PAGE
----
Look Out, as Friends May Stab You in the Back!
Ed, my neighbor next door, does not take criticism well. Like most of us, he is much better at giving blame than receiving it. My neighbor has been bowling with a friend for years but recently their friendship ruptured like a loud sounding gutter ball. When Ed was telling me about it, I asked if it happened around the Ides of March. Things have been known to go all wrong on the fifteenth of March. I was referring to Julius Caesar being stabbed to death in a meeting of the Senate on March 15, 44 B.C. It was such a great act of betrayal lead by his trusted friends Brutus and Cassius, that even to this day people say, “Beware the Ides of March.” March 15th is seen as a reminder that even your most trusted friends may betray you and your most permanent relationships may shatter to pieces without warning.
My referral to the stabbing of Julius Caesar resulted in Ed getting angry at me. He said, “Who cares what happened in 44 B.C.? Caesar probably deserved a knife in the back. I’m the victim, and my friend was the problem.” Ed ended by saying that it wasn’t worth the effort of complaining to me. All he wanted me to do was confirm that his friend was out of line. I disappointed Ed as usual, but it didn’t matter much to him. Since a trusted friend had stabbed him with words, he had to decide if he would forgive his friend or forget him.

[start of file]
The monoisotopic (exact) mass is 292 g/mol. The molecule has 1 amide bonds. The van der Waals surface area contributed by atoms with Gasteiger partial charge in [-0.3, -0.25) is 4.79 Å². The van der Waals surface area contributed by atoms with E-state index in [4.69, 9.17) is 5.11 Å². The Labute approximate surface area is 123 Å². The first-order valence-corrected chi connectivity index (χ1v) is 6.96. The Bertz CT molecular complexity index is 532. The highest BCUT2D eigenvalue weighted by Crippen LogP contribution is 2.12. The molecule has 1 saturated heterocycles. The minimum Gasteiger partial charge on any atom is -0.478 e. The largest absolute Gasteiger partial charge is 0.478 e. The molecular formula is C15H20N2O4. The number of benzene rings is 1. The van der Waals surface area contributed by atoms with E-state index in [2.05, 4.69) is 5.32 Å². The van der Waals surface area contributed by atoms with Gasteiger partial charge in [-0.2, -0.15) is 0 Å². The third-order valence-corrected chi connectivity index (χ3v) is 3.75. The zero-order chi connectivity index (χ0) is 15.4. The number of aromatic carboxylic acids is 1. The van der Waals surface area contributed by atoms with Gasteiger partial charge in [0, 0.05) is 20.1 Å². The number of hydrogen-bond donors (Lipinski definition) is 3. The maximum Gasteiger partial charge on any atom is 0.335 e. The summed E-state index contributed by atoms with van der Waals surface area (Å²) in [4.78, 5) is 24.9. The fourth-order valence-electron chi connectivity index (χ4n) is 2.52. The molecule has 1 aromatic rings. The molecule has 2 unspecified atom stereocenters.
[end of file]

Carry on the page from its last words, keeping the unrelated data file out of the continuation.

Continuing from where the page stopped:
Getting along with family, friends, work associates and neighbors has it highs and lows. When relationships shatter is there enough glue to put them back together again? Hurt, disappointment, resentment, anger, and revenge are powerful feelings and motivations within us. In human relationships, the need to be right, to dominate, to control, to hate and to murder are big winners. Many will admit that it is easier to see what is wrong with others rather than what is right with them. Betrayal stabs its way through family members, friends, work associates, and neighbors. It isn’t totally absent from Christian congregations.
Even the disciples of Jesus were not above resentments among themselves. In the gospel of Mark, James and John the sons of Zebedee came to Jesus and wanted Jesus to do whatever they asked him. Jesus said to them tell me what you want me to do for you. They wanted one of them to sit on his right and one on his left when Jesus came into his glory. They wanted special recognition as the two apostles closest to Jesus. Power, position, and special recognition motivate people to betray their friends. People want more recognition than others, even their family members, friends, fellow workers and neighbors. Wanting more honor than others also happens in Christian fellowships.
Jesus told James and John that God the Father, not himself, will give the seating order in glory. Jesus also pointed out that God’s way is not about being greater than others, but being a servant. Jesus taught greatness before God is serving others not ruling over them. Jesus served God and sinners and gave his life as a ransom for many when he was here on earth.